The political crisis in Niger Republic continues to escalate as the military junta that overthrew President Mohamed Bazoum refuses to bow to the pressure from the regional bloc ECOWAS.
The Economic Community of West African States (ECOWAS) has announced that it will hold another extraordinary summit on Thursday, August 10, in Abuja, Nigeria, to discuss the situation and find a way out of the impasse.
The summit was convened by President Bola Tinubu of Nigeria, who is also the chairman of ECOWAS, and will be attended by all the heads of government of the 15-member organization.
The statement issued by ECOWAS on Monday said that the leaders will consider and discuss the recent developments and the political situation in Niger during the summit1
ECOWAS had previously met in Abuja on August 1 and issued a seven-day ultimatum for the junta to restore Bazoum to power or face sanctions, including possible military intervention.
The ultimatum expired on Sunday, August 7, but the junta, which calls itself the National Council for the Safeguard of the Homeland (CNSP), ignored it and instead closed the country’s airspace and deployed troops to the capital Niamey.
The junta also cut off diplomatic ties with Nigeria and some other countries that supported Bazoum’s legitimacy, and warned against any foreign interference in Niger’s affairs. The junta said it was acting in the best interest of the nation and vowed to defend its sovereignty and territorial integrity.
ECOWAS had sent a high-level delegation led by former Nigerian head of state General Abdulsalami Abubakar to Niger last week to persuade the coup leaders to step down peacefully and allow a democratic transition.
However, the delegation was snubbed by the junta’s leader General Abdourahamane Tchiani, who only met with his representatives.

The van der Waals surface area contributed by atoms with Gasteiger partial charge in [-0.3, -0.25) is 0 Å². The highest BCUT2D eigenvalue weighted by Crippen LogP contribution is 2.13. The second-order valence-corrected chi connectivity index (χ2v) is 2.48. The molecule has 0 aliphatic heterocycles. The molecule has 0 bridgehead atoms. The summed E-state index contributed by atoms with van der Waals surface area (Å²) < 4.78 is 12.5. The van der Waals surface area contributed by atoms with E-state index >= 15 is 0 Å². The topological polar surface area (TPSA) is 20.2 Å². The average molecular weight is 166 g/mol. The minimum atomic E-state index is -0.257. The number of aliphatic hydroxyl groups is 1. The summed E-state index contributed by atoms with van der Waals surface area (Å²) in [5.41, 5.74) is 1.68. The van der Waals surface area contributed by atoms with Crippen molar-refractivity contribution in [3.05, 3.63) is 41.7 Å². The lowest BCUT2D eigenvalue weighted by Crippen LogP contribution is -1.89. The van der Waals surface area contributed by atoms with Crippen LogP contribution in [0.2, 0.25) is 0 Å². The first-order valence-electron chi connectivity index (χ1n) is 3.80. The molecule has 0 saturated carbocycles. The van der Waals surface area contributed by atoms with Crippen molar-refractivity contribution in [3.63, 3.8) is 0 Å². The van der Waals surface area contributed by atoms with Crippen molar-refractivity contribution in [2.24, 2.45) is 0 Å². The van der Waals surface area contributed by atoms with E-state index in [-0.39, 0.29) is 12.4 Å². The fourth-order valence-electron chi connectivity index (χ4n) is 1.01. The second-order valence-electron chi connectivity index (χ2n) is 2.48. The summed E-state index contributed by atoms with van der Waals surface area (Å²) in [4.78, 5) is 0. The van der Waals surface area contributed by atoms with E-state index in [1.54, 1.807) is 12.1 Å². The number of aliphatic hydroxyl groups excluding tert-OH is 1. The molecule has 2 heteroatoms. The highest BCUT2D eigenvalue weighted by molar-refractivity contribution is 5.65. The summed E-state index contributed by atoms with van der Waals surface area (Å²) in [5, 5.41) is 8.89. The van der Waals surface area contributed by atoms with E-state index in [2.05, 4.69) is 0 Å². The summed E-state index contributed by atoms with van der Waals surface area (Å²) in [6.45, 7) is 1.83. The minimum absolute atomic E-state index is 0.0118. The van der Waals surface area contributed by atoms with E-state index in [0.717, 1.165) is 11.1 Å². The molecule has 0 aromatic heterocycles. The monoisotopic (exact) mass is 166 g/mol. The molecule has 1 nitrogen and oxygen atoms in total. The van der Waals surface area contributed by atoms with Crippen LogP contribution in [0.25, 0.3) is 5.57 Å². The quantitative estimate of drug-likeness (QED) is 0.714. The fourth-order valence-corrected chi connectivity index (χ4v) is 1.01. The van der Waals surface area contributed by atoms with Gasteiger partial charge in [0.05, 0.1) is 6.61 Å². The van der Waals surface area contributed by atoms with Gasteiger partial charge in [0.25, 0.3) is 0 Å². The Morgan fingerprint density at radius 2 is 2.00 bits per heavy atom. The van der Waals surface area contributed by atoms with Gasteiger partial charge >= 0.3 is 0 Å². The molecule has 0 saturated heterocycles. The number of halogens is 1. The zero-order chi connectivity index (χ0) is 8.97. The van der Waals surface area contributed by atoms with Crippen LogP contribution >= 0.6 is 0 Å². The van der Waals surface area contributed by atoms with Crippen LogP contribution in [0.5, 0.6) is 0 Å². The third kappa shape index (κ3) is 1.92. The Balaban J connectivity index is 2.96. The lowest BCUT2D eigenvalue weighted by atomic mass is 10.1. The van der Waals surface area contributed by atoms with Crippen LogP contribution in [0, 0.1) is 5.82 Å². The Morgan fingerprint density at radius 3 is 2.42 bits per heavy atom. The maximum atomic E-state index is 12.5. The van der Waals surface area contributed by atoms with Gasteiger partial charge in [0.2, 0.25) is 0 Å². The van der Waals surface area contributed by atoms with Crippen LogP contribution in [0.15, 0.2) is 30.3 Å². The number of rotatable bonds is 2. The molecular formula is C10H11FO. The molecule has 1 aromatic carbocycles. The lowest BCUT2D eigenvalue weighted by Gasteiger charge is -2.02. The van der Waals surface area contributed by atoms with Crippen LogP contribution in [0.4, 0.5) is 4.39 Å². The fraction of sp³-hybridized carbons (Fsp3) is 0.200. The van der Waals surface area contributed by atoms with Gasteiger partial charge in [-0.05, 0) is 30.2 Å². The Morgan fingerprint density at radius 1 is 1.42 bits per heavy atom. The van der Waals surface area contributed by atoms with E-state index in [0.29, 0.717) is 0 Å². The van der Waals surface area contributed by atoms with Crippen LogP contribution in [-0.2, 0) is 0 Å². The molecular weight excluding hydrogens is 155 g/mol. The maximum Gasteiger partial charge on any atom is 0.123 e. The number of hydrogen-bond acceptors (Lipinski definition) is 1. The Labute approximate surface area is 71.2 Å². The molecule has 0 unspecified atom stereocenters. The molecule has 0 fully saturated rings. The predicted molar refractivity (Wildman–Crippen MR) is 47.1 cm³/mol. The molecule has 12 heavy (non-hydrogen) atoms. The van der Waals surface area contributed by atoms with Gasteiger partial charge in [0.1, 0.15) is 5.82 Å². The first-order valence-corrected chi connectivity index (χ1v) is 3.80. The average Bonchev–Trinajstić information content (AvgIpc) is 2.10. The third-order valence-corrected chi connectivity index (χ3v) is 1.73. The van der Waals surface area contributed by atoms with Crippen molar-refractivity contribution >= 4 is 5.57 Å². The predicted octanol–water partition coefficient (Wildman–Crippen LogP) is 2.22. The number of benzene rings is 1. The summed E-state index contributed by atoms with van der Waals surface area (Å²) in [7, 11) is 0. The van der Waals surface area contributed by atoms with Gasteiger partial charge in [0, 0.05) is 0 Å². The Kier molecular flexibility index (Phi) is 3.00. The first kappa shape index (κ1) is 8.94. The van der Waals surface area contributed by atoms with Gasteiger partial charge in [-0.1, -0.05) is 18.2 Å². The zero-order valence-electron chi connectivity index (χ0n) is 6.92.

The coup in Niger, which took place on July 26, was the fifth one since the country gained independence from France in 1960, and the first one since 2010. It came amid a wave of coups and coup attempts in West Africa, such as in Guinea, Mali, Sudan and Burkina Faso in recent years.
Niger is a strategic partner for many Western countries, especially France and the United States, which have hundreds of troops stationed in the country to help fight against terrorism and Islamist insurgencies in the region. Niger is also rich in natural resources, such as uranium, gold and oil, but remains one of the poorest countries in the world.
Many Nigeriens, especially among the youth, are disillusioned with the political system and blame France for their economic woes. They see the junta as an opportunity to break free from French influence and pursue a more independent path.
On Sunday, thousands of pro-junta supporters rallied at a stadium in Niamey to express their solidarity with the CNSP and their opposition to ECOWAS sanctions.
The outcome of the upcoming ECOWAS summit is uncertain, as the regional body faces a dilemma between respecting Niger’s sovereignty and upholding its democratic principles.
ECOWAS has said that it prefers a peaceful resolution of the crisis, but has not ruled out the use of force as a last resort. The situation has caused anxiety and panic among many Nigeriens, who fear a possible outbreak of violence or a prolonged instability in their country.